Tuesday, October 18, 2011

EDITORIAL >> Occupiers reach state

The protest movement of the season, an adaptation of the Occupy Wall Street demonstrations, reached Arkansas’ urban centers last week. Several hundred demonstrators, mostly young as far as we could tell, marched to the financial towers in Little Rock and Fayetteville and pronounced their unhappiness with . . . what?

Greed is the only word that seems to fit. “Corporate greed” was the most familiar utterance, but other manifestations of avarice as well came in for disapproval.

Devoid of leaders, by design apparently, the demonstrators did not have a coherent message beyond that, nor do they as yet have a program for correcting it. That is the trademark of the whole movement, which has spread in a little more than a week from Manhattan to cities across the country and to four continents.

Greed is a good thing to be mad about. Politicians and economists disagree about the precise sequence of events and the exact dynamics that have kept most of the industrial nations in thrall for what will be four years next month and that produced the great economic collapse of 2008. But every theory rests on greed—untrammeled selfishness that ignores risk, the lessons of history and the greater public good. They disagree only on who the big greedheads were and are.

The principal targets of Occupy Wall Street have been the big banks, brokerages and mortgage houses that took advantage of the effective end of government regulation and the cries for a pristine free market and rushed to make every last buck they could through whatever investment artifice they could dream up, heedless of all the dangers that 150 years of market and government history had taught.

They knew intuitively that government would bail them out if history repeated itself, indeed would have to bail them out or see the country sink into another great depression. Of course, the government did save them. Many rewarded themselves for their solid faith in the government by giving themselves giant bonuses.

That was the genesis of the Tea Party movement. The political extremes, left and right, were outraged at the bailouts. But that was in the fall of 2008 and the early months of 2009, when the economy was shedding more than 700,000 jobs every month. The movement metamorphosed from there into many forms—hatred of the young president who inherited the mess, the efforts to reform the nation’s eroding health-insurance system, the whole conservation movement and almost every government undertaking to protect the people—from air and water rules to food safety.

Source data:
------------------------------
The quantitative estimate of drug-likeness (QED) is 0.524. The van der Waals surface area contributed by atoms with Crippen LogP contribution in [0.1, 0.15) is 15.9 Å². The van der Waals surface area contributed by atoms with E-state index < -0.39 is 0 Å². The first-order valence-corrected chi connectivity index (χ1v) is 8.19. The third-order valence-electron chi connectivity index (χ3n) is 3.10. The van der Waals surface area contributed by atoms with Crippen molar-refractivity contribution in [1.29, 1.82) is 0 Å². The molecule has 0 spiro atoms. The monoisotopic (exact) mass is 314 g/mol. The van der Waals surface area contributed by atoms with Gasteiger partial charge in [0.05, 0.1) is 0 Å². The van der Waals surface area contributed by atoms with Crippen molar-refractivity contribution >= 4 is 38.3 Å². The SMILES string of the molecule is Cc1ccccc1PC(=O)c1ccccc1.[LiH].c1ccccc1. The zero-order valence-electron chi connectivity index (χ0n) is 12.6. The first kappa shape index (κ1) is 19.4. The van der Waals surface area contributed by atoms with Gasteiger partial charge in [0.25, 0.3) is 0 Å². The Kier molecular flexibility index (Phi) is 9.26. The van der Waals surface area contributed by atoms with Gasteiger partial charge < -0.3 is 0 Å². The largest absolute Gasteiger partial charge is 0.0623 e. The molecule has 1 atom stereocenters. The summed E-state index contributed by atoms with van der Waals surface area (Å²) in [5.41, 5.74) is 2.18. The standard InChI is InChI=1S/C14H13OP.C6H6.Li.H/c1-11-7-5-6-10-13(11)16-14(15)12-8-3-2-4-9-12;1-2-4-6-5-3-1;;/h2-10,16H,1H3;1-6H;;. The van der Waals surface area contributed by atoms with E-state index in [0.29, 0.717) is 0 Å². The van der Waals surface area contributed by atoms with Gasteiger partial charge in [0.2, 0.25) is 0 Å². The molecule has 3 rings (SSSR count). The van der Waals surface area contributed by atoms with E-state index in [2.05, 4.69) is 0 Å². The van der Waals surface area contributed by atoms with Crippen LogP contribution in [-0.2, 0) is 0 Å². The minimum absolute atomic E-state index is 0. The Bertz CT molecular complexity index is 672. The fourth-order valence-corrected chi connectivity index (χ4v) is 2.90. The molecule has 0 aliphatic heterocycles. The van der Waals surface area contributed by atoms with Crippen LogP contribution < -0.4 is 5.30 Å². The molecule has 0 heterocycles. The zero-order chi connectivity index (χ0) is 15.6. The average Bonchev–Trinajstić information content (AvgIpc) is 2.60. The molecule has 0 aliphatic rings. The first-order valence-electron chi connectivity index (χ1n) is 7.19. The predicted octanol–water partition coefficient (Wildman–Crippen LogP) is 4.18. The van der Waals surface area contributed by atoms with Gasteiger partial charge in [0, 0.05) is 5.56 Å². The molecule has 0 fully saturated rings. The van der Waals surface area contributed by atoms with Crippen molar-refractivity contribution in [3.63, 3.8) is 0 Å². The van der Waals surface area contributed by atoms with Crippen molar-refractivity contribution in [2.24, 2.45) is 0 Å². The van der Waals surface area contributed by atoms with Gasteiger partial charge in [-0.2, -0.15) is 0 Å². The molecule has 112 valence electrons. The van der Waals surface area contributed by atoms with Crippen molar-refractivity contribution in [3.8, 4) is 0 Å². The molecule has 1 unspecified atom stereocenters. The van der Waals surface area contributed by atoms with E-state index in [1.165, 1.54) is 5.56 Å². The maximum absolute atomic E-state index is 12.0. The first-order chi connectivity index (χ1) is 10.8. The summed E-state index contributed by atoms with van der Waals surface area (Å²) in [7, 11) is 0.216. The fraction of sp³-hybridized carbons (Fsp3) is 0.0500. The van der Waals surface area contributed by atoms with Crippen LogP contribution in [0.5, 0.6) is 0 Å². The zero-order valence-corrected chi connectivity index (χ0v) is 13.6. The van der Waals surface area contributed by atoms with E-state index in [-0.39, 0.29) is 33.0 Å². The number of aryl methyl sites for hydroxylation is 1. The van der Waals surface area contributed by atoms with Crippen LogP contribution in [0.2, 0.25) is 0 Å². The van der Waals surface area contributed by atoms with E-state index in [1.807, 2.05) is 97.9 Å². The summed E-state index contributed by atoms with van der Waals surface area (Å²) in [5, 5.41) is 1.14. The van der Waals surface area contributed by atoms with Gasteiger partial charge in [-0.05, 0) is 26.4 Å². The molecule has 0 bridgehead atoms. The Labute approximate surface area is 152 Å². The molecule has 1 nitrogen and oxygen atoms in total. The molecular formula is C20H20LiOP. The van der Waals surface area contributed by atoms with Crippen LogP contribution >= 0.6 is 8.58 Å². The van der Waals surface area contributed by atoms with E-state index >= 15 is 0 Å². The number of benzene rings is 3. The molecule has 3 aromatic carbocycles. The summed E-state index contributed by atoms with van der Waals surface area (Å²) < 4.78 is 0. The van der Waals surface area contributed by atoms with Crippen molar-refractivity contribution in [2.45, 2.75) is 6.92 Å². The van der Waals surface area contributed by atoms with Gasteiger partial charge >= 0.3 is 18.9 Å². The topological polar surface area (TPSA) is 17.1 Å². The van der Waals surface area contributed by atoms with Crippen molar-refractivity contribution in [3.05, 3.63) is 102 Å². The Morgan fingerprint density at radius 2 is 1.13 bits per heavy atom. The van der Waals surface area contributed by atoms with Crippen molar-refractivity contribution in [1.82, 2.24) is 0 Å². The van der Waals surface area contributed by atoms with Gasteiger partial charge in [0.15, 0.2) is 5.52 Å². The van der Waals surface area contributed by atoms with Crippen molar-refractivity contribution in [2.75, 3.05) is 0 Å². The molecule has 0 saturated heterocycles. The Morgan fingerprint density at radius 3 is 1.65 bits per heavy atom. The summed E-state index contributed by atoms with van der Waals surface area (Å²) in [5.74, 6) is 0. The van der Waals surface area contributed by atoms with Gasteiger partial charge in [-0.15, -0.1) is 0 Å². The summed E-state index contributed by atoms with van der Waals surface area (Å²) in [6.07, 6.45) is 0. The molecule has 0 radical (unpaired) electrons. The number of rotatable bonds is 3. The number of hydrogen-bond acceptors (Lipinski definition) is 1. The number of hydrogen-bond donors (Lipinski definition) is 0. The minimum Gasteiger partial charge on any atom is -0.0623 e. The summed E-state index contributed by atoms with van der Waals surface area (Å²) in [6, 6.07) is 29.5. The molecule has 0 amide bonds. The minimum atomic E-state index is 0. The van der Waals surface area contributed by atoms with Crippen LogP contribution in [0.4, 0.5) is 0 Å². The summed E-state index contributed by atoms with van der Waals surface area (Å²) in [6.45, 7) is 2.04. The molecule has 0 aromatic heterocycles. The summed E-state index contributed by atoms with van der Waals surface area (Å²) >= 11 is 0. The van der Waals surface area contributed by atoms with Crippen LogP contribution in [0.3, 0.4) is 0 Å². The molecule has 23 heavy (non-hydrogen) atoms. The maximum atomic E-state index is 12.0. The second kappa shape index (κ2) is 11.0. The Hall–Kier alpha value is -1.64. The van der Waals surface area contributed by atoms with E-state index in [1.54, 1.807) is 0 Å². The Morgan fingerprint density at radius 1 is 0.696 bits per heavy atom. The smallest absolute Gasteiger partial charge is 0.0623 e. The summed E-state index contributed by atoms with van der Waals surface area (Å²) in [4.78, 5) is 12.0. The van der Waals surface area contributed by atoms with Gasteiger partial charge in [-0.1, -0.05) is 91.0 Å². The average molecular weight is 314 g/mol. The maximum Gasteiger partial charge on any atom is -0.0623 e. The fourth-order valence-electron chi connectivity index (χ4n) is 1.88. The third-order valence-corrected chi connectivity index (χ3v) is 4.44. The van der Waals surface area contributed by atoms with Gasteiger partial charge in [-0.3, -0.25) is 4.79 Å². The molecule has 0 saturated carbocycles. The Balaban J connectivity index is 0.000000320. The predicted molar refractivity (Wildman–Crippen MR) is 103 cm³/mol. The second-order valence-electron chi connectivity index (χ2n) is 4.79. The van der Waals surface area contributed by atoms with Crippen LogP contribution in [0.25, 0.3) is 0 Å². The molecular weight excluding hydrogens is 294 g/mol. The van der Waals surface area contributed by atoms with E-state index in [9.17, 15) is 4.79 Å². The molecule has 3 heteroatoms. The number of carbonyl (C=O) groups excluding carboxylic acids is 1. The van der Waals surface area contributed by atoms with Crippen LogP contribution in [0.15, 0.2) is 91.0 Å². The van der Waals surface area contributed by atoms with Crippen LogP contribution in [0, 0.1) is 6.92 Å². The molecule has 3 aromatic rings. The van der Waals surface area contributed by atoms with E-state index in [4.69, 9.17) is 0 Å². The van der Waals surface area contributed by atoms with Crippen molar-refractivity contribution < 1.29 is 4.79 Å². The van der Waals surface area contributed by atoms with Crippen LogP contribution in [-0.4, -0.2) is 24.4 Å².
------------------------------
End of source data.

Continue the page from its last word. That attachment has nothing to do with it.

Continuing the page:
Big social and economic movements always go skittering off in weird directions sooner or later and the Occupy Wall Street (or Little Rock or Fayetteville, or Des Moines) movement no doubt will, too, like the Tea Party did.

But will it have some salutary effect, or even any significant effect for good or bad before it dissipates? The Tea Party is credited with the giant upheaval in 2010 that brought the Republican Party to power in the U.S. House of Representatives and produced major Republican gains in many statehouses, including Arkansas. We are not sure it deserves so much credit, but it deserves at least a little even here in central Arkansas.

While the Tea Party and the Wall Street protests share a common fountainhead—President George W. Bush’s big financial bailouts—the analogy stops there, at least as far as we can judge. There was one protest in the Little Rock march against the Federal Reserve, a nonsensical target of many tea partiers and the perennial libertarian presidential candidate, Ron Paul, but the Federal Reserve protester and his friends seemed to be only tolerated by the rest. The Fed’s chief contribution to the collapse was longtime chairman Alan Greenspan’s pivotal support for removing the tethers from commercial and investment banks so that they could lend any way that was instantly profitable and trade any kind of security they could dream up.

What the core protesters resent is not the existence of the central bank but the government’s continued coddling of the banks, investment houses and corporations in general. In that, the Wall Street protesters have a better grasp of historical forces than the Tea Party or the central voices of either party. Tea partiers lamented encroaching socialism. Remember the rowdy town hall meetings in Arkansas where tea partiers screamed that the health-insurance bill was plunging the country across the last divide into a socialist state?

These protesters know that the reverse is true. The country has been heading pell mell toward an oligarchy, not socialism. Almost every tax change the past 30 years, nearly every economic restructuring in Congress and nearly every U.S. Supreme Court decision affecting commerce raised the well-being and power of corporate and moneyed interests. The Citizens United decision, which gave big financial interests unfettered power to buy elections, was the consummation. Our favorite sign at the Little Rock rally was a hand-lettered placard that said, “I couldn’t afford a politician, so I made this sign!”

Even the health-insurance law they call Obamacare exemplifies it. Democrats writing the act turned away from the single-payer system envisioned by Harry Truman and pushed for 50 years by reformers like Edward M. Kennedy and instead embraced the insurance-industry plan crafted first by Richard Nixon and supported by a line of Republican corporatists from Gerald Ford to Mitt Romney.

So the “Occupy” movement, we believe, is healthy. May it grow and resist the importunings of the Kochs and the great selfish interests that acquired the Tea Party movement and bankrolled its candidates from Little Rock to Philadelphia.

But change the political dynamics of Arkansas or the United States? Alas, we don’t think it will.

That takes money.

—Ernie Dumas